X chromosome drive is constrained by sexual selection and influences ornament evolution

K. A. Paczolt, G. T. Welsh and G. S. Wilkinson,  Proceedings of the Royal Society B: Biological Sciences,  290:20230929. 2023.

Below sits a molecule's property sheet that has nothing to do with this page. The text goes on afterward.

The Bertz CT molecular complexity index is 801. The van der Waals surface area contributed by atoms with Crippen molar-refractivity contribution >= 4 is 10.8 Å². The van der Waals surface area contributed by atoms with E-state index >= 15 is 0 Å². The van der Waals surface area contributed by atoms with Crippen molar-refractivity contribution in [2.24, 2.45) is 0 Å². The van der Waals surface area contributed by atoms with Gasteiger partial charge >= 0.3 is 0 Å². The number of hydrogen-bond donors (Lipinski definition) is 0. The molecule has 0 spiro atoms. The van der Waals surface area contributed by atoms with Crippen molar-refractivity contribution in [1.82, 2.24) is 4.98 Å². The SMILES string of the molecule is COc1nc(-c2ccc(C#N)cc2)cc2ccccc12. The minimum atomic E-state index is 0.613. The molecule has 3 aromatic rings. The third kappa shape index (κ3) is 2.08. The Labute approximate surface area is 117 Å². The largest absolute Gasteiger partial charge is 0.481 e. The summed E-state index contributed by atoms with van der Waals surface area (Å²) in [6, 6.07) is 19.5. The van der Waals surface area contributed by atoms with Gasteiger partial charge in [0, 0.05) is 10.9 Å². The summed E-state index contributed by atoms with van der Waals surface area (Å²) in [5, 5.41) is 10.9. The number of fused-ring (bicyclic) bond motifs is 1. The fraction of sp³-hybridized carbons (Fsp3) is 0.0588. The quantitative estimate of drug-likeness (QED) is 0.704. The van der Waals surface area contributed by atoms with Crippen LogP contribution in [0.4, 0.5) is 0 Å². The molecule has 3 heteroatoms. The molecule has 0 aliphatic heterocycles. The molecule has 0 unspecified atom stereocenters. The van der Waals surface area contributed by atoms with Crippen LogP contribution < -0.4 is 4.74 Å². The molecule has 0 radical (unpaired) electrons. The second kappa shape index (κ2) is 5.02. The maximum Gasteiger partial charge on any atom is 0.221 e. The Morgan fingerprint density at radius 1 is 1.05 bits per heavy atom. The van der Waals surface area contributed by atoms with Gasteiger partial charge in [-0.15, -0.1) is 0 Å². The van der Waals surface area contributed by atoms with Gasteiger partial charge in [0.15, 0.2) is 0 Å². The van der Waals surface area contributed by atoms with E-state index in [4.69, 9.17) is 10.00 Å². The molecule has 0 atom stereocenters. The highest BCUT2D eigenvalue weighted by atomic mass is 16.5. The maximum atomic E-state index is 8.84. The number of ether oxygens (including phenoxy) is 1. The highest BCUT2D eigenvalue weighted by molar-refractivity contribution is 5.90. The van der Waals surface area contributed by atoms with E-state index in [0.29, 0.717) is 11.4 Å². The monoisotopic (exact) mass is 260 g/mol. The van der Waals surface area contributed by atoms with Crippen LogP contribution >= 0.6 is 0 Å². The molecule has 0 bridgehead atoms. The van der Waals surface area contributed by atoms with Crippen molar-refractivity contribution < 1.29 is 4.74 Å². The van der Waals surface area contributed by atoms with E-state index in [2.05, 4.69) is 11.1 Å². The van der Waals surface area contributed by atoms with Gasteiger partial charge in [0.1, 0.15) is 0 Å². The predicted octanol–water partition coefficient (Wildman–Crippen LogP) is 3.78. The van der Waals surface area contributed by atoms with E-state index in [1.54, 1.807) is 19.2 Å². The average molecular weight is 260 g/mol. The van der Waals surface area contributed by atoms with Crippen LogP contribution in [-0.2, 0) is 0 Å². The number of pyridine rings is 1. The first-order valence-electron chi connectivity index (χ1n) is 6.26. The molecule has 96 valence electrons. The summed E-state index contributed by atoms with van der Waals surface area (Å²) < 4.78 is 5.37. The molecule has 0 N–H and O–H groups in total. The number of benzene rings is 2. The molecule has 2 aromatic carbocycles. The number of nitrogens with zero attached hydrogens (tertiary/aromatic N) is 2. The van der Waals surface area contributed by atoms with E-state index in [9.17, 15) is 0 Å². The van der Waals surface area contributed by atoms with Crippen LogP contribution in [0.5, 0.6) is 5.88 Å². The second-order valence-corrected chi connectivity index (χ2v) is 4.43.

Experimental evolution provides an integrative method for revealing complex interactions among evolutionary processes. One such interaction involves sex-linked selfish genetic elements and sexual selection. X-linked segregation distorters, a type of selfish genetic element, influence sperm transmission to increase in frequency and consequently alter the population sex ratio and the opportunity for sexual selection, while sexual selection may impact the spread of X-linked distorters. Here we manipulated sexual selection by controlling female mating opportunities and the presence of a distorting X chromosome in experimental lines of the stalk-eyed fly, Teleopsis dalmanni, over 11 generations. We find that removal of sexual selection leads to an increase in the frequency of the X-linked distorter and sex ratio across generations and that post-copulatory sexual selection alone is sufficient to limit the frequency of distorters. In addition, we find that male eyestalk length, a trait under pre-copulatory sexual selection, evolves in response to changes in the strength of sexual selection with the magnitude of the response dependent on X chromosome type and the frequency of distorting X chromosomes. These results reveal how a selfish X can interact with sexual selection to influence the evolution of sexually selected traits in multiple ways.

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